Quarantines and isolation. Canceled lacrosse games and lost seasons. Dire news reports and social media messaging.

These are just a few of the things that could be contributing to increased stress and anxiety in all of our lives right now. We’re trying to cope with the coronavirus pandemic the best that we can, but our mental well-being and peace of mind are certainly being challenged.

A recent article in USA Today provided some advice from a licensed mental health expert to help reduce anxiety. While these suggestions are not specific to lacrosse players or athletes in general, they can be good strategies to help manage these unusual times.

Not to be confused with mental illness, the CDC defines mental health as our emotional, psychological, and social well-being. It affects how we think, feel, and act. It also helps determine how we handle stress, relate to others, and make healthy choices.

“If you’re feeling a bit overwhelmed lately, trust me, you’re not alone,” said licensed clinical social worker Sandra Taveras. 

Here are three of the suggestions for maintaining mental well-being that she presents in the article:

1. Schedule some media-free time.
We are constantly being bombarded with COVID-19 news and information, which can be quite overwhelming. Staying up-to-date is important, but its okay to set aside some time where you put away the cell phone and turn off the TV and radio. Taveras notes that stepping back from the headlines for even a short time can help in managing anxiety levels.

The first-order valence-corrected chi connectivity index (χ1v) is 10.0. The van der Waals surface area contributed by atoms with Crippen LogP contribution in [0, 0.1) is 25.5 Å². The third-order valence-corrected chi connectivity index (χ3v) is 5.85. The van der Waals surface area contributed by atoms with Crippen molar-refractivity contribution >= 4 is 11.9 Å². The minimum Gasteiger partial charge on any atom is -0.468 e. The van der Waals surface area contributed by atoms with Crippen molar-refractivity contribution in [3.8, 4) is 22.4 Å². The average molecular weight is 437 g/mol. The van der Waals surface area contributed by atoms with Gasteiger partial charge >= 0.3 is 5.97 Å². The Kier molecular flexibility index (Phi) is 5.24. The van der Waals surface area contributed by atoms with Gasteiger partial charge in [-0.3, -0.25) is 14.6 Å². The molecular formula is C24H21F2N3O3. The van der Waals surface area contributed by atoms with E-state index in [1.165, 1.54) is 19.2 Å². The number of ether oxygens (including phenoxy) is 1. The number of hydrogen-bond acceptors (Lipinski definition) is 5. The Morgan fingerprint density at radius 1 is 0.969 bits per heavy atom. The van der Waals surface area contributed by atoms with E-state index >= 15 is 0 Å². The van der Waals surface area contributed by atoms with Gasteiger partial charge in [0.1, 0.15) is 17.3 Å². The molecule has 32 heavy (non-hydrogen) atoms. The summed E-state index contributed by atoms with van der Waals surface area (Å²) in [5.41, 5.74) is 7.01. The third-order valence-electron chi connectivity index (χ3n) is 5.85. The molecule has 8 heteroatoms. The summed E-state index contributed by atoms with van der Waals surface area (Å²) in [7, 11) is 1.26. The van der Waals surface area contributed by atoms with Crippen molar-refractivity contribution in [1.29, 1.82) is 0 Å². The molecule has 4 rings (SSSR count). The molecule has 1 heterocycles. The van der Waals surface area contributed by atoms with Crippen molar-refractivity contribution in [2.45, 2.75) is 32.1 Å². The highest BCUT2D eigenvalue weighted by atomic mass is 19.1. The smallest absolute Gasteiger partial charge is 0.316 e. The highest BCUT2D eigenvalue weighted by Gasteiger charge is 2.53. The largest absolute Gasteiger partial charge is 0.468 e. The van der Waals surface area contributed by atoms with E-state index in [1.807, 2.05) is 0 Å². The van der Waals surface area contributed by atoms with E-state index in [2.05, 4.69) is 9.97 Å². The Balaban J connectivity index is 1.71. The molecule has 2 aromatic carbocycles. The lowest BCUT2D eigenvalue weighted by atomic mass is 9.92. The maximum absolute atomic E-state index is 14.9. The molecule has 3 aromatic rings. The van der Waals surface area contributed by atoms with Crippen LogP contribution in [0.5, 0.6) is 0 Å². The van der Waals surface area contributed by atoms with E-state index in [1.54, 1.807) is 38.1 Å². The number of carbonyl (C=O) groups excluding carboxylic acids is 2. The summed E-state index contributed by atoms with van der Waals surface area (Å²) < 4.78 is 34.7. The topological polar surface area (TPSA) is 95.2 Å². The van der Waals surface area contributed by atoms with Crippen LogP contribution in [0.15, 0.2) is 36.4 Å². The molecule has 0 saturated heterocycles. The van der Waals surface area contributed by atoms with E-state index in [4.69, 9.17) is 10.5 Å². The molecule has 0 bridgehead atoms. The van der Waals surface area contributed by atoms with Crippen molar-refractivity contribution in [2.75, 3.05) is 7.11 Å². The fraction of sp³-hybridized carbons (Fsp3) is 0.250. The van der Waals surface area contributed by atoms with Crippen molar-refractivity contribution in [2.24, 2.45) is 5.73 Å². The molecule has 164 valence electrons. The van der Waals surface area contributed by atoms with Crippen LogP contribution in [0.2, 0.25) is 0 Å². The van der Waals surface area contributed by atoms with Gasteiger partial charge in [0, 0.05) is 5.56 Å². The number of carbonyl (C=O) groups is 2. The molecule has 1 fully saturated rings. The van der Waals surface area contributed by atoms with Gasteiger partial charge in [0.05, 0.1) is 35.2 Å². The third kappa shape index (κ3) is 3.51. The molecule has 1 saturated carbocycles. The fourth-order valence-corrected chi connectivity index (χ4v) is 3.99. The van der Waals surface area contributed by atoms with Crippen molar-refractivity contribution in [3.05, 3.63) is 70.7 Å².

2. Get enough sleep and eat healthy.
Unusual home routines may be disrupting normal schedules, but getting ample sleep is still important. Taveras notes that a stressed body needs additional rest and recommends at least seven-to-eight hours each night to decrease anxiety levels. Healthy meals and a well-balanced diet can also boost the immune system and fuel the brain.

3. Think positive.
This may seem like an impossible challenge at this time, but Taveras encourages everyone to acknowledge the good things that are around us. Focus on gratitude and positive affirmations. Draw strength from the things that you enjoy. Remind yourself about the things that are most important to you.

Taveras also notes that help is available if needed. It’s perfectly acceptable to talk to a professional if you need further assistance. The article includes several resources that are available to the public.

Please click here to access USA Today’s full article, or visit the CDC’s website to get more information about mental health.